When the three landmarks have been determined, the optical tracking sensor tracks the Tracer Tool as it is brushed around the landmarks on the facial, lingual, occlusal surfaces in a manner similar applying etching or bonding solutions. The software shows the number of points contacted as a percentage (Fig. 7).
The Tracer-Tag and the Tracer-Tool are attached,
the Tracer-Tool calibrated. The software shows the number of points contacted as a percentage.
Calibration of the Drill
The Drill-Tag is attached to the hand-piece and the drill axis and drill tip are calibrated. The optical tracking sensor continuously tracks the Drill-Tag and the software shows the location and position of the drill or Piezotome. The software will issue a warning if the Drill-Tag or the Jaw-Tracker is out of view of the camera (Figs. 8A & 8B).
Calibration of the drill axis and the instrument tip.
The Drill-Tag (optical tracking tag).
The navigation screen is active when the system identifies the calibrated instrument as it approaches the patient’s jaw. The target view measures the distance between the instrument’s tip and central axis of the designated access penetration point, the glide path or the osteotomy. The central axis length of the planned procedure is represented by the center of the static white target, the tip of the drill is indicated by the moving black cross following the drill tip movement. The real-time direction of the drill is represented as a cone in the head of the handpiece (Figs. 9A & 9B).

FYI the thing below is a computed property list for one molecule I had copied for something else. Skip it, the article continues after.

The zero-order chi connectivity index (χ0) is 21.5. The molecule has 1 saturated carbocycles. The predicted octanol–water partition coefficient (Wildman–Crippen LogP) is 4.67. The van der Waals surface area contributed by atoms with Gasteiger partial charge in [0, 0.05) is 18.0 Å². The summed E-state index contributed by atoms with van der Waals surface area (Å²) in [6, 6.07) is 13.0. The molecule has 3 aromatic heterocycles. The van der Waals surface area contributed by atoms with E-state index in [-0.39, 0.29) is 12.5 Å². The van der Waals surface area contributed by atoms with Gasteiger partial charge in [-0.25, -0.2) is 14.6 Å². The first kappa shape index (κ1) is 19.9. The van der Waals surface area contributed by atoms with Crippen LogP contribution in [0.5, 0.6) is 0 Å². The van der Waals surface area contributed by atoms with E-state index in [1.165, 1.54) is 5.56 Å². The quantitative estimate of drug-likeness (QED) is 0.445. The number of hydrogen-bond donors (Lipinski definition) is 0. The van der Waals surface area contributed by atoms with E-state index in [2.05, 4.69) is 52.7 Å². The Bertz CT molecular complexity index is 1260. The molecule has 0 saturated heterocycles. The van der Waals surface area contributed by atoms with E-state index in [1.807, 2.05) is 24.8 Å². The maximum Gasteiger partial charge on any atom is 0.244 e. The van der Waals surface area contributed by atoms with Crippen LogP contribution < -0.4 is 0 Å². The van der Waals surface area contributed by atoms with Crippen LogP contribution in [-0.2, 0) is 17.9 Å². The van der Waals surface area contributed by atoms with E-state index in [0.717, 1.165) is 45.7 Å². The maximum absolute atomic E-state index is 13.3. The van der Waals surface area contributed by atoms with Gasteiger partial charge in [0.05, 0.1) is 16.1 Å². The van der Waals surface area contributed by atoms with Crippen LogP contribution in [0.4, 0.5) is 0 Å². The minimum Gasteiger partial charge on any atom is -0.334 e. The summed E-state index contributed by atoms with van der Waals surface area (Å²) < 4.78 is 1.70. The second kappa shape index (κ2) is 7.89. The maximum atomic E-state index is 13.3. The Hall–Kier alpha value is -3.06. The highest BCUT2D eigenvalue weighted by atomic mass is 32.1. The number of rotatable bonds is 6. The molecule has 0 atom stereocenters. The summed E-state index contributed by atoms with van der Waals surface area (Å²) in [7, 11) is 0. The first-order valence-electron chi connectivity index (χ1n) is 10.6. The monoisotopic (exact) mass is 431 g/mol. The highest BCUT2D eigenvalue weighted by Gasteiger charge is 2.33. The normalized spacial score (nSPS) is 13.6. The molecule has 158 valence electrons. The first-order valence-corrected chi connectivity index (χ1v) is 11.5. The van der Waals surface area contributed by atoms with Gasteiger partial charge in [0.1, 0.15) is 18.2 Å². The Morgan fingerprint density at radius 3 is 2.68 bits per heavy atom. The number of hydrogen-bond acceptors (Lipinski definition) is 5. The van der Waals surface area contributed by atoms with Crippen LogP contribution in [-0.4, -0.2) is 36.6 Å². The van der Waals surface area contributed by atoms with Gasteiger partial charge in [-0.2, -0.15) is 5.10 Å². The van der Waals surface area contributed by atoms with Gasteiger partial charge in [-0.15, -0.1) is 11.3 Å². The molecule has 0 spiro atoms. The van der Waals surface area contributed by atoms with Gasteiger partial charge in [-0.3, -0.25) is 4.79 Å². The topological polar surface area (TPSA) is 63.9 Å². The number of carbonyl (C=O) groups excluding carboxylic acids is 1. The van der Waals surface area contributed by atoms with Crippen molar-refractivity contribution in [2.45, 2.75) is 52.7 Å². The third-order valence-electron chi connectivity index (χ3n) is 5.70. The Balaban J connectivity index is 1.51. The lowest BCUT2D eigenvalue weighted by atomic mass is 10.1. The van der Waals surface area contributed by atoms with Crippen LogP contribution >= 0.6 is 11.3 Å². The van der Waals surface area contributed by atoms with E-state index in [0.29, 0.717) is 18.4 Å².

Calcified central incisor. 1. Drill is green 2. Central axis of the glide path or osteotomy, 3. Depth indicator 4. Angle between drill and central axis of planned osteotomy. When the drill and the central axis overlap, the depth indicator turns yellow. (courtesy of Dr. Bobby Nadeau).
Maxillary molar – The planned canal location is on target [yellow 0.0mm]. (courtesy of Dr. Bobby Nadeau).
During the drilling, the moving cross and cone are tracked. The cone will turn green when the instrument tip is within 0.5 mm and has a less than 3° angulation to the planned glide path or osteotomy. When the drill tip reaches a distance of 1 mm from the apical or horizontal extent of the planned depth landmark, the depth indicator turns yellow.
Innovation in dentistry occurs when there is a willingness to explore and improve both diagnosis and treatment. The challenge is to cohesively marry the equipment and materials to new software applications. Real-time feedback using digital imagery, tracking systems, targeting and registration to navigate hard tissue is an integral part of surgical procedures in medicine. Safer and less invasive protocols are the direction of dentistry’s future. Dynamic Navigation is proving to be the pilot. Improvement in stereoscopic cameras, the resolution of computer screens, optical markers and the reference array to the patient and the instrumentation will herald an unprecedented level of accuracy in all dental procedures.
Oral Health welcomes this original article.
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About The Author
Kenneth S. Serota, DDS, MMSc, graduated from the University of Toronto Faculty of Dentistry in 1973 and received his Certificate in Endodontics and Master of Medical Sciences degree from the Harvard-Forsyth Dental Center in Boston, Massachusetts in 1981. Active in online education since 1998, he is the founder of the Endodontic forum ROOTS and the interdisciplinary Facebook forum NEXUS. Dr. Serota is a clinical instructor in the University of Toronto postdoctoral endodontics department. He is the social media and marketing director for Navident Dynamic Navigation.